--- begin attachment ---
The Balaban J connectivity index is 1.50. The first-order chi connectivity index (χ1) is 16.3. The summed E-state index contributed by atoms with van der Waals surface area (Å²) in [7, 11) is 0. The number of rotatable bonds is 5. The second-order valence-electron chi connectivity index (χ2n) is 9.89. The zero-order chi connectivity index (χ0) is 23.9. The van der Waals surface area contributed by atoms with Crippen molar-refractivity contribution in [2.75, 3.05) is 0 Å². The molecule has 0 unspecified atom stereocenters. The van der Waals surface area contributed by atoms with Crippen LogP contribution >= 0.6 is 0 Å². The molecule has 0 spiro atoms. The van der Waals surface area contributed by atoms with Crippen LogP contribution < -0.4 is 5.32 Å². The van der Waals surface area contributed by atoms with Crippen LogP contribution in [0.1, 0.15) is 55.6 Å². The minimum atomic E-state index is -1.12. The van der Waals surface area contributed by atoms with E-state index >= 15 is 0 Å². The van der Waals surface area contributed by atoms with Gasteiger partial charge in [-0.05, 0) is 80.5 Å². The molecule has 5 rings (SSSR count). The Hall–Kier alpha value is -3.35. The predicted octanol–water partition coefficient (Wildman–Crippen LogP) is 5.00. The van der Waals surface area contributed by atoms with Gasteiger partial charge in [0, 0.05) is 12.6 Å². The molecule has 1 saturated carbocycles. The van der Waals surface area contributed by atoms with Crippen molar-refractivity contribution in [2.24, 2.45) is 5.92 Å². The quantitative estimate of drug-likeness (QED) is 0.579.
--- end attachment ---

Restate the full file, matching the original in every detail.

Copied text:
The Balaban J connectivity index is 1.50. The first-order chi connectivity index (χ1) is 16.3. The summed E-state index contributed by atoms with van der Waals surface area (Å²) in [7, 11) is 0. The number of rotatable bonds is 5. The second-order valence-electron chi connectivity index (χ2n) is 9.89. The zero-order chi connectivity index (χ0) is 23.9. The van der Waals surface area contributed by atoms with Crippen molar-refractivity contribution in [2.75, 3.05) is 0 Å². The molecule has 0 unspecified atom stereocenters. The van der Waals surface area contributed by atoms with Crippen LogP contribution >= 0.6 is 0 Å². The molecule has 0 spiro atoms. The van der Waals surface area contributed by atoms with Crippen LogP contribution < -0.4 is 5.32 Å². The van der Waals surface area contributed by atoms with Crippen LogP contribution in [0.1, 0.15) is 55.6 Å². The minimum atomic E-state index is -1.12. The van der Waals surface area contributed by atoms with E-state index >= 15 is 0 Å². The van der Waals surface area contributed by atoms with Gasteiger partial charge in [-0.05, 0) is 80.5 Å². The molecule has 5 rings (SSSR count). The Hall–Kier alpha value is -3.35. The predicted octanol–water partition coefficient (Wildman–Crippen LogP) is 5.00. The van der Waals surface area contributed by atoms with Gasteiger partial charge in [0, 0.05) is 12.6 Å². The molecule has 1 saturated carbocycles. The van der Waals surface area contributed by atoms with Crippen molar-refractivity contribution in [2.24, 2.45) is 5.92 Å². The quantitative estimate of drug-likeness (QED) is 0.579.